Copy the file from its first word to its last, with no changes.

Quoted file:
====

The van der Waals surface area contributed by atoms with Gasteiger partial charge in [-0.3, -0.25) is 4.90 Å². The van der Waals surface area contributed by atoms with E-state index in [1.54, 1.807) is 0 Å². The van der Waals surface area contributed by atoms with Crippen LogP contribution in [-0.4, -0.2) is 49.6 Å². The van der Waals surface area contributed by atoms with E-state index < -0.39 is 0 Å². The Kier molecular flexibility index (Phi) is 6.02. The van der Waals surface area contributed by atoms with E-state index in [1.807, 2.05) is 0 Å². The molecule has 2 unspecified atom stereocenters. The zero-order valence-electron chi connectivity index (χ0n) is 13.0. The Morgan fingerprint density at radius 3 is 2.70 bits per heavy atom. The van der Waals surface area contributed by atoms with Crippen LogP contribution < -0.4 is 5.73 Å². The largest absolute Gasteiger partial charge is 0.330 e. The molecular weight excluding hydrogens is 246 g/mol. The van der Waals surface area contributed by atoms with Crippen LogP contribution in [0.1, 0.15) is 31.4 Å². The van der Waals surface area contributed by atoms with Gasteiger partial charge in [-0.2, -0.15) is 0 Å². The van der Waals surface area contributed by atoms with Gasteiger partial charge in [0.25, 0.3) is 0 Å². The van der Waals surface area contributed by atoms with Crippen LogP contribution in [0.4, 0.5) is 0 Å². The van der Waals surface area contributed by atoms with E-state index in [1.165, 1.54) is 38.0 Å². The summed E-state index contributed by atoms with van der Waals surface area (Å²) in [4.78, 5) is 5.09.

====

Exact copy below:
The van der Waals surface area contributed by atoms with Gasteiger partial charge in [-0.3, -0.25) is 4.90 Å². The van der Waals surface area contributed by atoms with E-state index in [1.54, 1.807) is 0 Å². The van der Waals surface area contributed by atoms with Crippen LogP contribution in [-0.4, -0.2) is 49.6 Å². The van der Waals surface area contributed by atoms with E-state index < -0.39 is 0 Å². The Kier molecular flexibility index (Phi) is 6.02. The van der Waals surface area contributed by atoms with E-state index in [1.807, 2.05) is 0 Å². The molecule has 2 unspecified atom stereocenters. The zero-order valence-electron chi connectivity index (χ0n) is 13.0. The Morgan fingerprint density at radius 3 is 2.70 bits per heavy atom. The van der Waals surface area contributed by atoms with Crippen LogP contribution < -0.4 is 5.73 Å². The largest absolute Gasteiger partial charge is 0.330 e. The molecular weight excluding hydrogens is 246 g/mol. The van der Waals surface area contributed by atoms with Crippen LogP contribution in [0.1, 0.15) is 31.4 Å². The van der Waals surface area contributed by atoms with Gasteiger partial charge in [-0.2, -0.15) is 0 Å². The van der Waals surface area contributed by atoms with Gasteiger partial charge in [0.25, 0.3) is 0 Å². The van der Waals surface area contributed by atoms with Crippen LogP contribution in [0.4, 0.5) is 0 Å². The van der Waals surface area contributed by atoms with E-state index in [1.165, 1.54) is 38.0 Å². The summed E-state index contributed by atoms with van der Waals surface area (Å²) in [4.78, 5) is 5.09.